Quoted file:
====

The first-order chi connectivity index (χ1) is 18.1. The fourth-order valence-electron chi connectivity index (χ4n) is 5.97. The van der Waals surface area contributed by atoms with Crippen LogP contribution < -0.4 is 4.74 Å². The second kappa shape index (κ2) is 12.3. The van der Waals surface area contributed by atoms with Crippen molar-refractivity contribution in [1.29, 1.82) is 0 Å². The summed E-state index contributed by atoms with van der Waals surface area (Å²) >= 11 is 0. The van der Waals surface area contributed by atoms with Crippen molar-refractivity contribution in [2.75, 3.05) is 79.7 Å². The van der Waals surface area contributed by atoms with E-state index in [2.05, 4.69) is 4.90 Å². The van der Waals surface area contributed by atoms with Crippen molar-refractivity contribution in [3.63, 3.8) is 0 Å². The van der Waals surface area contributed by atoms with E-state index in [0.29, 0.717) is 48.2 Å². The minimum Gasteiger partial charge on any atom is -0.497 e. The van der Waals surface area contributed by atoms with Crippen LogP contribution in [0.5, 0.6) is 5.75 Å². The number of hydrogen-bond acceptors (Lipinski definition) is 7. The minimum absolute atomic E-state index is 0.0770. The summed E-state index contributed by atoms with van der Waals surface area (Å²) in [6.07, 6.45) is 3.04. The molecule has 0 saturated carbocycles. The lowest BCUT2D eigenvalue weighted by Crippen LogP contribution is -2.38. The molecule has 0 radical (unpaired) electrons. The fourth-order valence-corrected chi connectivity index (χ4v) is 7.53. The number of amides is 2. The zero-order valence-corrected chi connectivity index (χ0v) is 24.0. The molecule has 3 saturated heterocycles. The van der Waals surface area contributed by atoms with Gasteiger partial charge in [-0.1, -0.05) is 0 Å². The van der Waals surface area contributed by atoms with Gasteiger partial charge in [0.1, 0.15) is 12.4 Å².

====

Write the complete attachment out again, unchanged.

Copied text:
The first-order chi connectivity index (χ1) is 18.1. The fourth-order valence-electron chi connectivity index (χ4n) is 5.97. The van der Waals surface area contributed by atoms with Crippen LogP contribution < -0.4 is 4.74 Å². The second kappa shape index (κ2) is 12.3. The van der Waals surface area contributed by atoms with Crippen molar-refractivity contribution in [1.29, 1.82) is 0 Å². The summed E-state index contributed by atoms with van der Waals surface area (Å²) >= 11 is 0. The van der Waals surface area contributed by atoms with Crippen molar-refractivity contribution in [2.75, 3.05) is 79.7 Å². The van der Waals surface area contributed by atoms with E-state index in [2.05, 4.69) is 4.90 Å². The van der Waals surface area contributed by atoms with Crippen molar-refractivity contribution in [3.63, 3.8) is 0 Å². The van der Waals surface area contributed by atoms with E-state index in [0.29, 0.717) is 48.2 Å². The minimum Gasteiger partial charge on any atom is -0.497 e. The van der Waals surface area contributed by atoms with Crippen LogP contribution in [0.5, 0.6) is 5.75 Å². The number of hydrogen-bond acceptors (Lipinski definition) is 7. The minimum absolute atomic E-state index is 0.0770. The summed E-state index contributed by atoms with van der Waals surface area (Å²) in [6.07, 6.45) is 3.04. The molecule has 0 saturated carbocycles. The lowest BCUT2D eigenvalue weighted by Crippen LogP contribution is -2.38. The molecule has 0 radical (unpaired) electrons. The fourth-order valence-corrected chi connectivity index (χ4v) is 7.53. The number of amides is 2. The zero-order valence-corrected chi connectivity index (χ0v) is 24.0. The molecule has 3 saturated heterocycles. The van der Waals surface area contributed by atoms with Gasteiger partial charge in [-0.1, -0.05) is 0 Å². The van der Waals surface area contributed by atoms with Gasteiger partial charge in [0.1, 0.15) is 12.4 Å².